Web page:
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Research Shows High Proportion of Customers Prepared to Commit Insurance Fraud

Southern Cross released the details of research it has done into the attitudes of customers towards insurance, and specifically how they regarded certain kinds of insurance fraud. The results are frankly shocking. These are key statistics from the release.

Southern Cross Travel Insurance (SCTI) found that:

- 21% of men felt that with any type of insurance, it was acceptable either ‘all’ or ‘some of the time’ to inflate the amount claimed to cover a policy excess

- 11% of men felt it was ok to claim for pre-existing damage to an item that occurred prior to travelling.

By comparison, 17% of women felt it was ok to inflate a claim, while 9% thought it was ok to claim for pre-existing damage.

SCTI dealt with the matter sensitively: heading the press release "Trust Issues" and also providing, for balance, the explanations offered by people in the survey. The survey found that many customers thought that insurers either 'always' or 'most of the time' look for ways not to pay a claim. They also proceeded to discuss the elements of good faith. You can read the release at this link.

Is this is reliable guide?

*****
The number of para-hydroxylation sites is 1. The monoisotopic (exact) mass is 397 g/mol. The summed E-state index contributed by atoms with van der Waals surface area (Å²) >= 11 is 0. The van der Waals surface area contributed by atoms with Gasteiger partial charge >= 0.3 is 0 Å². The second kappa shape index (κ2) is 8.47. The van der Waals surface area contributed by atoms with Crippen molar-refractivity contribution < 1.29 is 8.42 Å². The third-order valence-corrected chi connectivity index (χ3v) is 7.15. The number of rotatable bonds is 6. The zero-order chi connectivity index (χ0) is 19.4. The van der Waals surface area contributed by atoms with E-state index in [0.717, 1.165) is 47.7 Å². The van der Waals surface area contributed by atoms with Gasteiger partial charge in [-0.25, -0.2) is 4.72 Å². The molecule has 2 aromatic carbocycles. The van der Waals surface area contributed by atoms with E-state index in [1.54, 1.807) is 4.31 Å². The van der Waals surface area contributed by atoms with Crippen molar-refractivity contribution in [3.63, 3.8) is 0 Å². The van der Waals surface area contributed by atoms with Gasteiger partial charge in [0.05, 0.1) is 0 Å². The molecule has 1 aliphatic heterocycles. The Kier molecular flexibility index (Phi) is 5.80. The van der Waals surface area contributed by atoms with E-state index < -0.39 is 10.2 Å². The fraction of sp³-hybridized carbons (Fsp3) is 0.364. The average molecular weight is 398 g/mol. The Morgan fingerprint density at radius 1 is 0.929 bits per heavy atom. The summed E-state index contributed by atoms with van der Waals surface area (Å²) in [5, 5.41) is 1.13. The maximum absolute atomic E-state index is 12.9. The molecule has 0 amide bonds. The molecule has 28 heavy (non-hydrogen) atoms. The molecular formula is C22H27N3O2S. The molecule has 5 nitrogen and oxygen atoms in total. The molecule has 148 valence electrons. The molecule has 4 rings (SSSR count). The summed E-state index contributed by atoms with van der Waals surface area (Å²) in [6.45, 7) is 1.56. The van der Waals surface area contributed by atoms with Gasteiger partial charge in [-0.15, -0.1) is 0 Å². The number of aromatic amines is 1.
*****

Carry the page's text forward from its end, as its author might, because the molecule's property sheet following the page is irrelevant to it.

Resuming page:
Admissions is probably under-reported, because a number of people will know that it is wrong to claim a higher amount than is justified, but will not admit it to a researcher. Indeed, given the relatively high level of admissions revealed in this survey, and typical rates of non-reporting for 'bad' behaviour and the actual levels could be a lot higher. It would be good to know more about the survey methodology to examine the way these admissions were obtained. There may be a difference between how a person views the behaviour of another and their own intentions.

What does this mean for other kinds of insurance?

It means that additional costs are added to the premiums for all insurers - and these costs take a number of forms. Even if inflated claims are routinely discovered and reduced to their proper amount it means the cost of that process must be paid by all policy holders, and the additional evidential requirements impose costs of time and effort on all claimants. Some of those claimants may give up in the face of a complex process, and ironically, blame the insurer for trying to find ways to make it hard to claim.

Of course this should be set against real cases where insurers deny valid claims, or make a claim too hard to make. It is a challenge to reinforce the levels of trust needed to ensure the efficient operation of an insurance sector. We can also ponder mainstream media's lack of interest in the survey: they are quick to pick up on stories of insurers not paying. I suspect that if this survey were on a different subject, then we could expect much greater coverage. What if the headline were "21% of men think it is acceptable to defraud Inland Revenue" or "17% of Women think it's acceptable to defraud local schools."

 

 

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